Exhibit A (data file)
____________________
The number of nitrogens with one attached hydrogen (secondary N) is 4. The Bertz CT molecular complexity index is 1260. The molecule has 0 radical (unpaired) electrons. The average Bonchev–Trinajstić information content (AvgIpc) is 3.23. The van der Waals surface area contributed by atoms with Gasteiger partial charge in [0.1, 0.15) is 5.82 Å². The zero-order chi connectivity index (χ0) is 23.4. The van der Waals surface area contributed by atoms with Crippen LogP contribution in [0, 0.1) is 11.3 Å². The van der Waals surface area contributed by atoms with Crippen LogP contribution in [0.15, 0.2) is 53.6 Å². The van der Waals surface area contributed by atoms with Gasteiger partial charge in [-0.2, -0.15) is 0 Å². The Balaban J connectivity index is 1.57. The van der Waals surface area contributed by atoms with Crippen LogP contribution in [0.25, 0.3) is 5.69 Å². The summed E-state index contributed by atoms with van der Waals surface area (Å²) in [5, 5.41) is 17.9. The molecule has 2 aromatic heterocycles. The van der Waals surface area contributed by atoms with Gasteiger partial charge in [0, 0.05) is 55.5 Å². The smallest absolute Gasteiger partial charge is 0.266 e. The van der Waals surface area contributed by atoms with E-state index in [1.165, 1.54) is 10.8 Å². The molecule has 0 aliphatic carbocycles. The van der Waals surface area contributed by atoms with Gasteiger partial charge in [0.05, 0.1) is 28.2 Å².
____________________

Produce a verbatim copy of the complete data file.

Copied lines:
The number of nitrogens with one attached hydrogen (secondary N) is 4. The Bertz CT molecular complexity index is 1260. The molecule has 0 radical (unpaired) electrons. The average Bonchev–Trinajstić information content (AvgIpc) is 3.23. The van der Waals surface area contributed by atoms with Gasteiger partial charge in [0.1, 0.15) is 5.82 Å². The zero-order chi connectivity index (χ0) is 23.4. The van der Waals surface area contributed by atoms with Crippen LogP contribution in [0, 0.1) is 11.3 Å². The van der Waals surface area contributed by atoms with Crippen LogP contribution in [0.15, 0.2) is 53.6 Å². The van der Waals surface area contributed by atoms with Gasteiger partial charge in [-0.2, -0.15) is 0 Å². The Balaban J connectivity index is 1.57. The van der Waals surface area contributed by atoms with Crippen LogP contribution in [0.25, 0.3) is 5.69 Å². The summed E-state index contributed by atoms with van der Waals surface area (Å²) in [5, 5.41) is 17.9. The molecule has 2 aromatic heterocycles. The van der Waals surface area contributed by atoms with Gasteiger partial charge in [0, 0.05) is 55.5 Å². The smallest absolute Gasteiger partial charge is 0.266 e. The van der Waals surface area contributed by atoms with E-state index in [1.165, 1.54) is 10.8 Å². The molecule has 0 aliphatic carbocycles. The van der Waals surface area contributed by atoms with Gasteiger partial charge in [0.05, 0.1) is 28.2 Å².